Friday, May 28, 2004
Tax & Spend versus Spend and spend and spend and spend....
It has been obvious since Reagan's time that the classic definitions of "liberal" and "conservative" have no real meaning in American politics. Even as compared to recent history, the definitions are shifting. A few years ago, a political conservative would have been expected to be a fiscal conservative - concerned with the growth of the government, fiscal responsibility, and balanced budgets. Now, thanks to G.W. Bush, we have a new definition of "conservative" which scoffs at the notion of restrained spending, balanced budgets, and governmental bloat. While this new brand of "conservative" still uses the tired cliche of the "tax and spend Democrat", this new "conservative" can perhaps be fairly described as the "spend and spend and spend and spend and spend and spend Republican".
So is the objection of the "GW Bush Conservative" that Democrats are too fiscally responsible? They are too focused on raising revenue before spending the nation into an oblivion of oversized deficits? Or is the objection that the Democrats spend on the "wrong things" - that, rather than offering staggering subsidies to corporate interests and engaging in a huge military build-up, the Democrats want to spend money to improve America for the average, and even the disadvantaged, American? Increasingly, I think the objection is both: The "GW Bush Conservative" wants to see a tax policy that puts pretty much the entire burden of financing the nation and the servicing of the exploding national debt on the working masses, but wants a spending policy which almost exclusively favors the wealthiest Americans and the largest corporate interests.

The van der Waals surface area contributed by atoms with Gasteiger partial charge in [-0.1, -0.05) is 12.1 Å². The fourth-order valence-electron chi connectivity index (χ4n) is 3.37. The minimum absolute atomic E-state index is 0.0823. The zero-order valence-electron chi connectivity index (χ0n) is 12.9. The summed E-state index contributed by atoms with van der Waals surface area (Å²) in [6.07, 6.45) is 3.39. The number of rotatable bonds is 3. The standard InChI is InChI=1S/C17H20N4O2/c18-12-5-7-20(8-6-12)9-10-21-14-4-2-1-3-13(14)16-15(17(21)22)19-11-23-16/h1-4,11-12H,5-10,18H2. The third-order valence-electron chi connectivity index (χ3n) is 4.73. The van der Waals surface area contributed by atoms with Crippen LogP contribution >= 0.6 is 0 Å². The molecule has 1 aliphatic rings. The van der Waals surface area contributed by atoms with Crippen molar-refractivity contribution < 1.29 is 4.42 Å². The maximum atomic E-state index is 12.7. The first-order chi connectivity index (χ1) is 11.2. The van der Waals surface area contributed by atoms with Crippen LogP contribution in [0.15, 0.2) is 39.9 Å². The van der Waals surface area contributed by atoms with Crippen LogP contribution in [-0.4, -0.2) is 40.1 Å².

As he complains about "income taxes", why doesn't Bush want to address payroll taxes, and the absurd double- and triple- taxation of the wages of working men and women? Why doesn't Bush want to address the Alternative Minimum Tax (AMT), which will soon rake back most or all of the meager tax benefit his "reforms" have provided to the working masses? It isn't Bush's fault, I suppose, that so many wage earners are ignorant of what the term "income tax" means, don't know the difference between "income tax" and "payroll tax", and have never heard of the AMT - a lot of the fault for that lies with the media's abysmal coverage of these issues - but he certainly takes advantage of their ignorance in pitching "tax reforms" that overwhelmingly favor the rich, while refusing to even consider reforms which would truly benefit the working masses.